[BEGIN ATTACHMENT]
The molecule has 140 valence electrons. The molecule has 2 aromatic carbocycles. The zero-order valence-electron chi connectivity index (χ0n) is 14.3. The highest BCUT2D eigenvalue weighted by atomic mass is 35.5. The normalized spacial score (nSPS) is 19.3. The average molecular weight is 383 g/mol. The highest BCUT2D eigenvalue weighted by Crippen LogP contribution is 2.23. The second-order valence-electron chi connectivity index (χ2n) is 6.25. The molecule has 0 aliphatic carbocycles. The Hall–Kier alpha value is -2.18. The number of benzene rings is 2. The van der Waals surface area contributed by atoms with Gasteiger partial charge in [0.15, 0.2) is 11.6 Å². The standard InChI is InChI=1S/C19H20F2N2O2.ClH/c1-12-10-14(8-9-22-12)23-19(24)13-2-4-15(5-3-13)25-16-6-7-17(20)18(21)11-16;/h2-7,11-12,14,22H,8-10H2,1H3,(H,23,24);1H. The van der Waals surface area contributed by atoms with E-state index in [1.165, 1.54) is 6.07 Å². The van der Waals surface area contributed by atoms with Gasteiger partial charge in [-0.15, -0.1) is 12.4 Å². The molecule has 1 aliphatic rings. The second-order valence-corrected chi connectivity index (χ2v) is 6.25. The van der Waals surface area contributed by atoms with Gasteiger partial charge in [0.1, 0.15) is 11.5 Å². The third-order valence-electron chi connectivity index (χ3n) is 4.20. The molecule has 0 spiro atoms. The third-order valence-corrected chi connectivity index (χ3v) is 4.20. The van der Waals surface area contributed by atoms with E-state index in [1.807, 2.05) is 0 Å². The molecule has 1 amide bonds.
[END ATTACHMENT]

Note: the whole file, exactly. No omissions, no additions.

The molecule has 140 valence electrons. The molecule has 2 aromatic carbocycles. The zero-order valence-electron chi connectivity index (χ0n) is 14.3. The highest BCUT2D eigenvalue weighted by atomic mass is 35.5. The normalized spacial score (nSPS) is 19.3. The average molecular weight is 383 g/mol. The highest BCUT2D eigenvalue weighted by Crippen LogP contribution is 2.23. The second-order valence-electron chi connectivity index (χ2n) is 6.25. The molecule has 0 aliphatic carbocycles. The Hall–Kier alpha value is -2.18. The number of benzene rings is 2. The van der Waals surface area contributed by atoms with Gasteiger partial charge in [0.15, 0.2) is 11.6 Å². The standard InChI is InChI=1S/C19H20F2N2O2.ClH/c1-12-10-14(8-9-22-12)23-19(24)13-2-4-15(5-3-13)25-16-6-7-17(20)18(21)11-16;/h2-7,11-12,14,22H,8-10H2,1H3,(H,23,24);1H. The van der Waals surface area contributed by atoms with E-state index in [1.165, 1.54) is 6.07 Å². The van der Waals surface area contributed by atoms with Gasteiger partial charge in [-0.15, -0.1) is 12.4 Å². The molecule has 1 aliphatic rings. The second-order valence-corrected chi connectivity index (χ2v) is 6.25. The van der Waals surface area contributed by atoms with Gasteiger partial charge in [0.1, 0.15) is 11.5 Å². The third-order valence-electron chi connectivity index (χ3n) is 4.20. The molecule has 0 spiro atoms. The third-order valence-corrected chi connectivity index (χ3v) is 4.20. The van der Waals surface area contributed by atoms with E-state index in [1.807, 2.05) is 0 Å². The molecule has 1 amide bonds.